Lateral nanometre structures are highly interesting for future optoelectronic applications, because they should allow the tailoring of device properties by varying device dimensions. As can be shown theoretically, this should lead to improvements in, for example, the band width and the threshold of semiconductor lasers. Up to now, however, no reproducible fabrication technology for these structures exists, so that reliable studies on the properties of quantum wire lasers and modulators are not available. Within the present project, different promising approaches for the fabrication of effectively one- and zero-dimensional structures for optoelectronic devices will be developed. The device-relevant properties will be studied by optical and electrical characterisation techniques. The results of the characterisation will be used for a further optimisation of the technologies.
Lateral nanometre structures are being developed for novel quantum wire lasers and quantum wire modulators by different technologies. In order to assess the potential of the different approaches, the device relevant physical properties of quantum wire and quantum dot structures will be analysed, mainly by optical spectroscopy and model calculations.
By molecular beam epitaxy on V - groove substrates gallium arsenic/aluminium arsenic quantum wires with high quantum efficiencies have been obtained. Lateral superlattices with excellent optical properties were realised on 311 oriented gallium arsenic substrates. By high resolution electron beam lithography and wet etching high quantum efficiency wire structures with lateral widths below 10 nm were realised. Overgrown indium gallium arsenic/indium phosphorus quantum wires were developed by low damage dry etching. The samples were characterized in the different partner laboratories, with regard to quantum efficiencies, lateral subbands, high excitation effects, stimulated emission, phonon spectra and carrier thermalization. By the combination of different spectroscopic techniques available in the partner laboratories of the consortium clear lateral; confinement effects have been observed. The work in the theory groups focused on the calculation of optical transitions, phonons, Raman spectra and electron phonon coupling in quantum wires and dots in close relation with the results of the experimental studies.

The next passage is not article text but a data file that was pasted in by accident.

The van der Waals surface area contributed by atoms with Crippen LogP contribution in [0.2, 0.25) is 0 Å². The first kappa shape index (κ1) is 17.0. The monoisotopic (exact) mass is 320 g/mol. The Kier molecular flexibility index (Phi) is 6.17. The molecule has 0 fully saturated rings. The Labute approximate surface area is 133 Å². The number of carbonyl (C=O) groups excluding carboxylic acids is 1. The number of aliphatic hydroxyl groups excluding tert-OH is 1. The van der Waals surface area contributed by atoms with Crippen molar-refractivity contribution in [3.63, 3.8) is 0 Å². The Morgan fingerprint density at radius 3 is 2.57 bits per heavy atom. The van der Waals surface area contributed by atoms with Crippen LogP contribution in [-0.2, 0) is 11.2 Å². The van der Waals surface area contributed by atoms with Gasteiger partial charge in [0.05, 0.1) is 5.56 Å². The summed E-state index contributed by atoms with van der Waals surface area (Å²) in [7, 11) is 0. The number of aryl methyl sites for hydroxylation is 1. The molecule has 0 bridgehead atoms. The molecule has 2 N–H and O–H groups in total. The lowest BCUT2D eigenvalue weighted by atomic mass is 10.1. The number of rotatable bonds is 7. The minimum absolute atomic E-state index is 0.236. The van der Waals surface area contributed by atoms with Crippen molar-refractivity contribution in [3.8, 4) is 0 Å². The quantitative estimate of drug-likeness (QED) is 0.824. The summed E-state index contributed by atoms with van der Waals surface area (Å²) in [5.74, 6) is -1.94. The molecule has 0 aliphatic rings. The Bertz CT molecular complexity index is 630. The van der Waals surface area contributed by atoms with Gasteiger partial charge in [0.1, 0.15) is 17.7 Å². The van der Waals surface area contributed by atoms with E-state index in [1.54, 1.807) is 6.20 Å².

APPROACH AND METHODS
The consortium will develop GaAs- and InP-based lateral nanometre structures for optoelectronic applications using novel epitaxy techniques and ultrahigh resolution lithography processes. The basic physical properties of the structures will be investigated by sophisticated characterisation techniques including time-resolved spectroscopy, Raman spectroscopy and magneto-optical experiments. Simultaneously, prototypes for future optoelectronic devices (for example, quantum wire lasers) will be developed and evaluated. The results of the different characterisation techniques will then be used to further optimise the nanometre structure design.
The results of the present investigations should allow the assessment of the potential of low dimensional structures for optoelectronic applications. The high-resolution device patterning techniques developed here for effectively one- and zero-dimensional structures should also be relevant for improved devices based on 2-D structures. The spectroscopic and theoretical investigations will lead to significant improvements of our understanding of the device-relevant physical properties of low dimensional structures. By close interaction with universities, public research institutions and optoelectronic companies, the results of NANOPT will be made available to all relevant European interest groups.
OX1 3QD Oxford